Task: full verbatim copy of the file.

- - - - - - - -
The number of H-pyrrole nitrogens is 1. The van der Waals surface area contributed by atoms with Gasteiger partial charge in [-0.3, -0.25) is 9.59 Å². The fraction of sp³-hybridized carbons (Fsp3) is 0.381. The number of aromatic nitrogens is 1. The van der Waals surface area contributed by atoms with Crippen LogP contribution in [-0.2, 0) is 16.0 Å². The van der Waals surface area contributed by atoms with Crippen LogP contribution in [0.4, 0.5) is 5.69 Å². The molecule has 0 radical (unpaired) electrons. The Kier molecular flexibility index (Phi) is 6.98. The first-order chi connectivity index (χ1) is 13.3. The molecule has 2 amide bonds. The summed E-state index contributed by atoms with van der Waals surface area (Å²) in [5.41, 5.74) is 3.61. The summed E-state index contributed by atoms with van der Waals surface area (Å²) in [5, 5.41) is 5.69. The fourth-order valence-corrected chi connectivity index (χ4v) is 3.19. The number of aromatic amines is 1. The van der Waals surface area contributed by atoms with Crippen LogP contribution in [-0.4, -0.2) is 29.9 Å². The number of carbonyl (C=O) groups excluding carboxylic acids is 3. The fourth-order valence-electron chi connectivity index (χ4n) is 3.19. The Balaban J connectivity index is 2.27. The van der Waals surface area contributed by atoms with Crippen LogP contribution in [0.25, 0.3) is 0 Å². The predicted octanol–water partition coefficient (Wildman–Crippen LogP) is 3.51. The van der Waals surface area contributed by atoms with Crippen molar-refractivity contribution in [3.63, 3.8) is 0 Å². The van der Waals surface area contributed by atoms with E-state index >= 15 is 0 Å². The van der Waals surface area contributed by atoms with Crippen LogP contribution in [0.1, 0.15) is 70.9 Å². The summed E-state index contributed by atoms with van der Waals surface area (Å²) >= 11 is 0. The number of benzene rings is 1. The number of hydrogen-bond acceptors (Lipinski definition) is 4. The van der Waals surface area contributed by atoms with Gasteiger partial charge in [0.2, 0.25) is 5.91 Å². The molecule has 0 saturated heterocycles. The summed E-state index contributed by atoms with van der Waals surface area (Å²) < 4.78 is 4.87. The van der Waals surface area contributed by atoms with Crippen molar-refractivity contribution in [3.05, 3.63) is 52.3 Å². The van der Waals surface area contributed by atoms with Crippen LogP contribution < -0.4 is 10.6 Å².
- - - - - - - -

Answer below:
The number of H-pyrrole nitrogens is 1. The van der Waals surface area contributed by atoms with Gasteiger partial charge in [-0.3, -0.25) is 9.59 Å². The fraction of sp³-hybridized carbons (Fsp3) is 0.381. The number of aromatic nitrogens is 1. The van der Waals surface area contributed by atoms with Crippen LogP contribution in [-0.2, 0) is 16.0 Å². The van der Waals surface area contributed by atoms with Crippen LogP contribution in [0.4, 0.5) is 5.69 Å². The molecule has 0 radical (unpaired) electrons. The Kier molecular flexibility index (Phi) is 6.98. The first-order chi connectivity index (χ1) is 13.3. The molecule has 2 amide bonds. The summed E-state index contributed by atoms with van der Waals surface area (Å²) in [5.41, 5.74) is 3.61. The summed E-state index contributed by atoms with van der Waals surface area (Å²) in [5, 5.41) is 5.69. The fourth-order valence-corrected chi connectivity index (χ4v) is 3.19. The number of aromatic amines is 1. The van der Waals surface area contributed by atoms with Crippen LogP contribution in [-0.4, -0.2) is 29.9 Å². The number of carbonyl (C=O) groups excluding carboxylic acids is 3. The fourth-order valence-electron chi connectivity index (χ4n) is 3.19. The Balaban J connectivity index is 2.27. The van der Waals surface area contributed by atoms with Crippen LogP contribution in [0.25, 0.3) is 0 Å². The predicted octanol–water partition coefficient (Wildman–Crippen LogP) is 3.51. The van der Waals surface area contributed by atoms with Crippen molar-refractivity contribution in [3.63, 3.8) is 0 Å². The van der Waals surface area contributed by atoms with E-state index >= 15 is 0 Å². The van der Waals surface area contributed by atoms with Crippen LogP contribution in [0.1, 0.15) is 70.9 Å². The summed E-state index contributed by atoms with van der Waals surface area (Å²) >= 11 is 0. The number of benzene rings is 1. The number of hydrogen-bond acceptors (Lipinski definition) is 4. The van der Waals surface area contributed by atoms with Gasteiger partial charge in [0.2, 0.25) is 5.91 Å². The molecule has 0 saturated heterocycles. The summed E-state index contributed by atoms with van der Waals surface area (Å²) < 4.78 is 4.87. The van der Waals surface area contributed by atoms with Crippen molar-refractivity contribution in [3.05, 3.63) is 52.3 Å². The van der Waals surface area contributed by atoms with Crippen LogP contribution < -0.4 is 10.6 Å².